Nevine said...

Judy, you have such a universal view on religion and on spirituality in general. It is unfortunate that not all people share this universal view. What is fortunate, however, is that each person, believer and non-believer both, can truly find solace in their system of belief or non-belief. I do not believe that religion was ever created in order to establish order. I believe religion was created so people can try and unravel this big "Mystery" you are talking about.

By now, I have discovered that there are some mysteries that are never meant to be solved. I succumb to this thought as it concerns religion. On the other hand, as far as spirituality is concerned, like I mentioned about others, I am content with my personal state of believing in a Higher Power (for lack of a better word) while not practicing a particular dogma. It works for me!

I suppose it is important for each person to seek a place where they can feel comfortable and where their conscience can be at ease... and maybe that is where the ultimate spiritual/religious bliss is found.

And this... "I believe we all follow a deep yearning to be free...," really sums it up perfectly.

Awesome post, Judy. And I have come to expect nothing less, too.


T.Allen-Mercado said...

Beautifully expressed; mystery is by far the best way to describe my view of religion. With respect to those who believe deeply, I add only that, for me- in my spiritual infancy- to fully understand the complexities of such vast mystery would unduly simplify it.

Sun Singer said...

I like your eclectic approach and the care with which you have written about it.


Judith Mercado said...

Nevine: Yes, I do aim for a universal view. It is not always a comfortable place to be when the rest of the world seems to favor taking sides. Interesting that you should like “I believe we all follow a deep yearning to be free...." That originally started out as a poem.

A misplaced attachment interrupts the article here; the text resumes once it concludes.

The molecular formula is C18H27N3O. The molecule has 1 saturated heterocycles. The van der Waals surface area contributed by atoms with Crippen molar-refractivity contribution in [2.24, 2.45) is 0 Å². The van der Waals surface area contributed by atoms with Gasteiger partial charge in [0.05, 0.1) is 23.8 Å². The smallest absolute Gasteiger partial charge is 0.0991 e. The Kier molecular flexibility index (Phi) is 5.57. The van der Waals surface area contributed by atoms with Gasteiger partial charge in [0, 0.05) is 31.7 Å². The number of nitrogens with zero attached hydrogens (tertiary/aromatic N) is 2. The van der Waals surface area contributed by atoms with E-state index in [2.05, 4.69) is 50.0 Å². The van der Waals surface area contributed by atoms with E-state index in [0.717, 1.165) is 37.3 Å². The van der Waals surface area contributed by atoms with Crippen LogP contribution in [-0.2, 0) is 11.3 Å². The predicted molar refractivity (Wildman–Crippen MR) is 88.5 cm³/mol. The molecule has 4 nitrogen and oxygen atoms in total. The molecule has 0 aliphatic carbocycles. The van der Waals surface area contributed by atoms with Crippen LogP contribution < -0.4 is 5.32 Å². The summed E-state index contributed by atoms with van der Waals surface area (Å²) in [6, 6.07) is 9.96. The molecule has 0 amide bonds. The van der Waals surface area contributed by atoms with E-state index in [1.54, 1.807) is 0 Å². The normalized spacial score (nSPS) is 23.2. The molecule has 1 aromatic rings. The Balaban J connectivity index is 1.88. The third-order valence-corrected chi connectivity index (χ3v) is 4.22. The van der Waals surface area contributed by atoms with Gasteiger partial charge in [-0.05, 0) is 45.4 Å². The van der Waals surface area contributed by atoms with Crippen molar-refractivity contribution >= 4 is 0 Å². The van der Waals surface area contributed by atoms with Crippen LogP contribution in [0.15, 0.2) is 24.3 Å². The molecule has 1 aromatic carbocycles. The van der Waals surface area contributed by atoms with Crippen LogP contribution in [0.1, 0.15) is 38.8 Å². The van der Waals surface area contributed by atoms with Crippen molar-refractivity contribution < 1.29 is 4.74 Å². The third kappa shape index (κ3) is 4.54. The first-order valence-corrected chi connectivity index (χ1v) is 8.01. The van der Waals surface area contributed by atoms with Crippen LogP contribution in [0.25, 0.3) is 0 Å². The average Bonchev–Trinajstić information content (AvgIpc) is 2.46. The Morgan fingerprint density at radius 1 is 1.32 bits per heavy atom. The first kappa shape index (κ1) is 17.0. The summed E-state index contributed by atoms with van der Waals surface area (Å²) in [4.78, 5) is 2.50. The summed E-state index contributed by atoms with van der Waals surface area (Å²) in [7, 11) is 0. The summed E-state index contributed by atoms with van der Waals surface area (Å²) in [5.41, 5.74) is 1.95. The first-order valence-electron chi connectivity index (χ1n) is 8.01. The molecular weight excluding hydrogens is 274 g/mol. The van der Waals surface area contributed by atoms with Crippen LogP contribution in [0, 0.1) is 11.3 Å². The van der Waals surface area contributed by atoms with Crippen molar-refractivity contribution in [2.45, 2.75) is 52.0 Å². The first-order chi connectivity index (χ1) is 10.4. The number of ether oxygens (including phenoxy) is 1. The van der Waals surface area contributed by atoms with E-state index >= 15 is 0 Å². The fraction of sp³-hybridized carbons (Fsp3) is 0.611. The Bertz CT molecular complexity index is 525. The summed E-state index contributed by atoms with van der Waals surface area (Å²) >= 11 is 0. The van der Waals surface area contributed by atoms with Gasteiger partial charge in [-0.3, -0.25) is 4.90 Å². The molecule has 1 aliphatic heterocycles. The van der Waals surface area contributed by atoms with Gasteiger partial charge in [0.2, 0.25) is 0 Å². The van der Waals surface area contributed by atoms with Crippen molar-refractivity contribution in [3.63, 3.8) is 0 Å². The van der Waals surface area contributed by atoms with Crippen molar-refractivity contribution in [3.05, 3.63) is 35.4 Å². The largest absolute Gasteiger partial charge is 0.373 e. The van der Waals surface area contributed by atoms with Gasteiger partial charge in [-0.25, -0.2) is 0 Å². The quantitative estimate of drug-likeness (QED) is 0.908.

T. Allen-Mercado: You bring me hope that by coming out as I did with my beliefs others will announce they believe similarly. My fear had been that I would only receive condemnation.

Malcolm: Eclectic with care, yes, that about sums it up.

Michelle Davidson Argyle said...

This is a bautiful post! I am very religious, but I never make that known on my blogs, really. Thank you for putting this out there!

Judith Mercado said...

You're welcome, Michelle. Putting it out there made me nervous but I am now glad I did.

Mayowa said...


I love your worldview and your expression of it.

There's something beyond the practice of religion, beyond the rituals and the rules. That is what we all yearn for beneath it all.

Thanks for sharing.

Judith Mercado said...

Mayowa, thanks for your kind words.

Brent Robison said...

Hi Judith,

I just found your blog through Malcolm's, and it's right up my alley. I appreciate your praise of the Mystery, and your recognition of the human need to be free. I'm too often angry about what is done in the name of religion, and I respect your magnanimity. My fiction treads a similar path to yours, perhaps. I look forward to hearing more from you.


Judith Mercado said...

Brent, thank you for leaving a comment for this post, as that has led me also to re-read the comments others had left. And I leave with a feeling of fullness and hope.

Sheila Deeth said...

That Socrates quote is very neat--might be applicable to almost any kind of religious belief, or might even define the difference between faith and religion.